Climate Migration in Central Asia
About 1% of the world lives in a climate hot zone, causing a concerning rise of climate migration in Central Asia. According to the World Bank, an increase in natural disasters could force 216 million people to migrate within their own countries by 2050. The increased probability of extreme climate patterns and climate migration leads to a bevy of other problems, including poverty. Severe weather events disproportionally disrupt already impoverished areas. Rural communities typically depend on agriculture and suffer the most devastation when extreme weather ravages their industry, income and assets. These people groups decide to move due to the increase in extreme weather patterns, creating a phenomenon called climate migration.

Natural Disasters in Central Asia

Within Central Asia, the majority of the population lives in rural areas. Agriculture accounts for about 10% to 45% of the country’s gross domestic product (GDP) and roughly 20% to 50% of the labor force. With the government failing to respond to the natural disasters in these areas, many have resorted to migrating for less volatile work. All Central Asian countries are experiencing similar impacts from inclement weather and an increase in natural disasters. Land degradation, water stress and desertification could continue worsening. In turn, this will lead many people in affected areas to migrate and lead to an increase in poverty. Luckily, Uzbekistan may be paving a way to mitigate the factors leading to climate migration and poverty.

Uzbekistan: Taking the Lead

Experts consider Uzbekistan one of the most water-stressed countries due to its position near the Gobi Desert. Droughts and other extreme weather are leading to limited water resources and land degradation. This impacts the agriculture industry significantly, particularly in impoverished communities. As of 2019, 11% of the population in Uzbekistan lived below the national poverty line. Similar to other Central Asian countries, rural citizens are migrating to urban areas to avoid agriculturally-devastating weather disasters and to better themselves economically. As a result, new figures are estimated to reach 200,000 displaced migrants and climate refugees, more than triple the amount in 2018. However, a recent policy dialogue in Uzbekistan seeks to combat severe weather consequences by accelerating the transition to a green economy.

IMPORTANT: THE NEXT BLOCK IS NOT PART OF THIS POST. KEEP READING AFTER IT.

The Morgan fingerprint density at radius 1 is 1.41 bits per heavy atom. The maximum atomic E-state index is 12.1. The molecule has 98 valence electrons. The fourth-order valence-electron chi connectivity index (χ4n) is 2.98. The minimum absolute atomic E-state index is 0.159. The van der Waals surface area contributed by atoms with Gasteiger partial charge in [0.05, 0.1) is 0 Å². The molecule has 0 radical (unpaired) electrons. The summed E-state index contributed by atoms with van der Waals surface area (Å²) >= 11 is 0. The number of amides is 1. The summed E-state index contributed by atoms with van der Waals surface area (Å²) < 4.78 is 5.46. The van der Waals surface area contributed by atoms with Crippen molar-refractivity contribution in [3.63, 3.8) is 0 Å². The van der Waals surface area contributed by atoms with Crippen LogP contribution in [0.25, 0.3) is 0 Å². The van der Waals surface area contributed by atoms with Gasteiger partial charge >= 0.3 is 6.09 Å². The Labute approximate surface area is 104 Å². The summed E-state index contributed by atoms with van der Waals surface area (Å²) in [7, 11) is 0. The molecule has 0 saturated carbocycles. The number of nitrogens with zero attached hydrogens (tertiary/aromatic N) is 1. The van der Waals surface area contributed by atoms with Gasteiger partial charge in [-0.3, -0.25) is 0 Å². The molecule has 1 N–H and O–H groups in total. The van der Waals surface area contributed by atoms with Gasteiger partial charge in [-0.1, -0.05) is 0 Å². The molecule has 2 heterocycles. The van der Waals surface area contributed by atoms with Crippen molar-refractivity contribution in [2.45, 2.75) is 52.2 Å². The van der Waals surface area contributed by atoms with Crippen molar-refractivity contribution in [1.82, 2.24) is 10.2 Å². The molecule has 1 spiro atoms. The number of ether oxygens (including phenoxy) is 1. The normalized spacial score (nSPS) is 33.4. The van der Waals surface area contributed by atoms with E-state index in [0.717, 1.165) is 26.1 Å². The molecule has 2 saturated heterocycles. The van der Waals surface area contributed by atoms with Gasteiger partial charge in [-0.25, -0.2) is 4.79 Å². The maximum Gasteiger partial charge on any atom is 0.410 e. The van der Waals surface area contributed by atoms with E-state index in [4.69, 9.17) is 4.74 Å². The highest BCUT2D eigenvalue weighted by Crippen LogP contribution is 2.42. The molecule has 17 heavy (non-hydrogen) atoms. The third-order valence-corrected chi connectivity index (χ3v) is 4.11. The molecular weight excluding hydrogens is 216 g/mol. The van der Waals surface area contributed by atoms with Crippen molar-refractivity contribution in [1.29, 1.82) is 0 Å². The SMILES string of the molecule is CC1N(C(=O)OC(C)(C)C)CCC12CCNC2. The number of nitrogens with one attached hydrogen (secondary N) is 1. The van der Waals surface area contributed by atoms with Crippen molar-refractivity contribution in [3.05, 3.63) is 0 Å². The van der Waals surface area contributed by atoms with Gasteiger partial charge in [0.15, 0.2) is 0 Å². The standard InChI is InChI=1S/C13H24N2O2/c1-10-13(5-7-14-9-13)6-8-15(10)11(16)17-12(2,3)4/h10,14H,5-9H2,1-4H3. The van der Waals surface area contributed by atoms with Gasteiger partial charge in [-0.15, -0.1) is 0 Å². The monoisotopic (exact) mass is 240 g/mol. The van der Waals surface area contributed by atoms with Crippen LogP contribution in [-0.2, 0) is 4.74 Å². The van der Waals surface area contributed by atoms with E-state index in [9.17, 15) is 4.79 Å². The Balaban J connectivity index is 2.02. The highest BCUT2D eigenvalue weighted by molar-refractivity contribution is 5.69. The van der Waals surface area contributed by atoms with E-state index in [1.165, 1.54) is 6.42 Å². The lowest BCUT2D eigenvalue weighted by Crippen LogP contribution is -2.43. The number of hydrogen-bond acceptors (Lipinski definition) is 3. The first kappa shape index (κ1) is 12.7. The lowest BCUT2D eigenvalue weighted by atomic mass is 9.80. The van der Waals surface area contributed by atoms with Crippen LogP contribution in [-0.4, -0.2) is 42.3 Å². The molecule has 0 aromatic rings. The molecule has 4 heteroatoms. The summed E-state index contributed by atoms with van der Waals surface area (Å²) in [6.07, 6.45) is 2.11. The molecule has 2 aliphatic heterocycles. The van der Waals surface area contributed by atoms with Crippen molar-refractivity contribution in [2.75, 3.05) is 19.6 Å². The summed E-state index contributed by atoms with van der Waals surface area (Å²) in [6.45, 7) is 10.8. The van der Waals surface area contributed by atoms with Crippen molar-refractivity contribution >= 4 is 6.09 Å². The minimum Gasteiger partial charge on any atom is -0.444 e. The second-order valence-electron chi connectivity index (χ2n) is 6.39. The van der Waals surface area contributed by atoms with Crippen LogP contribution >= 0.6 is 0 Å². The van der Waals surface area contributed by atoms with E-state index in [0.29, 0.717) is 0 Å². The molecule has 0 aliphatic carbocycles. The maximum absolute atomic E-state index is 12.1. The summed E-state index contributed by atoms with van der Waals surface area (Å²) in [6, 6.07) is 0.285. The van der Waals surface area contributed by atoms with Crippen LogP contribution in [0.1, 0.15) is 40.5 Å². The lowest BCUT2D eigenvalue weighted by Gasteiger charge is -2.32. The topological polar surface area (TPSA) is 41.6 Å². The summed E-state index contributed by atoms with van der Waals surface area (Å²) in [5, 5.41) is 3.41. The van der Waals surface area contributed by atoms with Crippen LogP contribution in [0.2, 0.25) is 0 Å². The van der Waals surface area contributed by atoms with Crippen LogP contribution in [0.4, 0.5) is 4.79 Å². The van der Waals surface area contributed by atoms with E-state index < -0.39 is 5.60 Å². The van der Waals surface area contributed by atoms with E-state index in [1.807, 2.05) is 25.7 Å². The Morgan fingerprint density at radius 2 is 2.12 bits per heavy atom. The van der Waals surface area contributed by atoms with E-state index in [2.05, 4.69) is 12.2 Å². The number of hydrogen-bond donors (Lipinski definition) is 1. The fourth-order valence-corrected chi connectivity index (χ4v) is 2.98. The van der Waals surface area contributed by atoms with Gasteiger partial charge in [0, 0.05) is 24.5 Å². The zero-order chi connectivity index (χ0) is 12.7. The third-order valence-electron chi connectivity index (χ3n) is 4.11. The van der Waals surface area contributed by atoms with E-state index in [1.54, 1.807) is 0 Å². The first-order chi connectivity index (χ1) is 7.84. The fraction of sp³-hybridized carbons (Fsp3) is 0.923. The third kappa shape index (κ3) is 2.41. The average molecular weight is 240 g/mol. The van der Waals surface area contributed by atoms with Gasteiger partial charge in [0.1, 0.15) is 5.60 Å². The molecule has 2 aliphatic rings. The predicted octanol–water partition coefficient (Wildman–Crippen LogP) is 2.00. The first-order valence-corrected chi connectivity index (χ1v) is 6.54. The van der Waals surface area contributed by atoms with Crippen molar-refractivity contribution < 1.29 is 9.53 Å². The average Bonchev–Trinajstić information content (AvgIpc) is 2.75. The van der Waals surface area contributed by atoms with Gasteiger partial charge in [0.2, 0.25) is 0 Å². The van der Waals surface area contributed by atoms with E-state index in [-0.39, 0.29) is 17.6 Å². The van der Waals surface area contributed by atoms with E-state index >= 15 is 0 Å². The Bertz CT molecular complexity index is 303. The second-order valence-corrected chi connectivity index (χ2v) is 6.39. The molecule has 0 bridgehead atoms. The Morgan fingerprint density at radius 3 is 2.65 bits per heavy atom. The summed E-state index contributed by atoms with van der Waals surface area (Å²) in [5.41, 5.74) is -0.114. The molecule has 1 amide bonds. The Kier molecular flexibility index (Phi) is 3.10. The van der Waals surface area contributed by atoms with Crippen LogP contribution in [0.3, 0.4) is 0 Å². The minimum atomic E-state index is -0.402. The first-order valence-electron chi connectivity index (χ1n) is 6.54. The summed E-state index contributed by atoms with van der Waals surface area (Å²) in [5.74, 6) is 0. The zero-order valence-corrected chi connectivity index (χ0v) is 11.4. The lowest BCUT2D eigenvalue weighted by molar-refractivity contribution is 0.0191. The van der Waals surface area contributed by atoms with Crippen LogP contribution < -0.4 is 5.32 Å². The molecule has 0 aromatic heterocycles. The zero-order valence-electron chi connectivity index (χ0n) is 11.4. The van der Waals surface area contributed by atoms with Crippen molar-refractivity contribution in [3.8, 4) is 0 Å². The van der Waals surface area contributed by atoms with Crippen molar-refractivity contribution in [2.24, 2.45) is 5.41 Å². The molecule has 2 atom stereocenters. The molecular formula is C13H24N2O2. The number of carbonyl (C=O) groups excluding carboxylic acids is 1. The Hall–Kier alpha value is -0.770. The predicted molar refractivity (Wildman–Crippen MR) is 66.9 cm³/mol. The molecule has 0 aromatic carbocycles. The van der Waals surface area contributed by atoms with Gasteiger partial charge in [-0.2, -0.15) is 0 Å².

Uzbekistan may be the first Central Asian country to strive for solutions. As such, it could become a leader in the region to fix the climate migration and poverty issues. In August 2021, the Uzbekistan government launched a series called Green Growth and Climate Change that will continue to accelerate the country’s transition to a green economy. The group includes government representatives, policymakers, environmental experts and civil society members seeking to mitigate the area’s vulnerability to weather events. The Uzbekistan government also outlined its goals and priorities in the Climate Change Strategy 2021-2023. A large portion of this strategy is to mitigate and adapt to the increase in severe weather patterns. Additionally, it underlines the importance of assisting those considering climate migration to make good decisions about whether to stay or move to where they would be less vulnerable.

Latest Suggestions from the World Bank

A Lead Environmental Research team from the World Bank evaluated climate migration and its consequences. Specifically, it used a multi-dimensional modeling approach, looking at three potential severe weather and development scenarios. The results showed that “Without the right planning and support, people migrating from rural areas into cities could be facing new and even more dangerous risks.” These new risks include scarce resources, such as food and housing depending on the area.

The study recommends the following actions to assist climate migration in Central Asia:

  • Lessen climate pressure on individuals and livelihoods, leading to a reduction in overall climate migration.
  • Consider the entire cycle of climate migration (before, during and after migration) to prevent risks that may arise.
  • Invest in studies to improve each country’s understanding of its climate migration trends.

Paving the Way

Uzbekistan is definitely on the right course in drawing attention to severe weather patterns impacting poverty and climate migration in Central Asia. Its government is just beginning to dive into solving these serious problems, but the measures it is taking are encouraging.

– Alex Mauthe
Photo: Flickr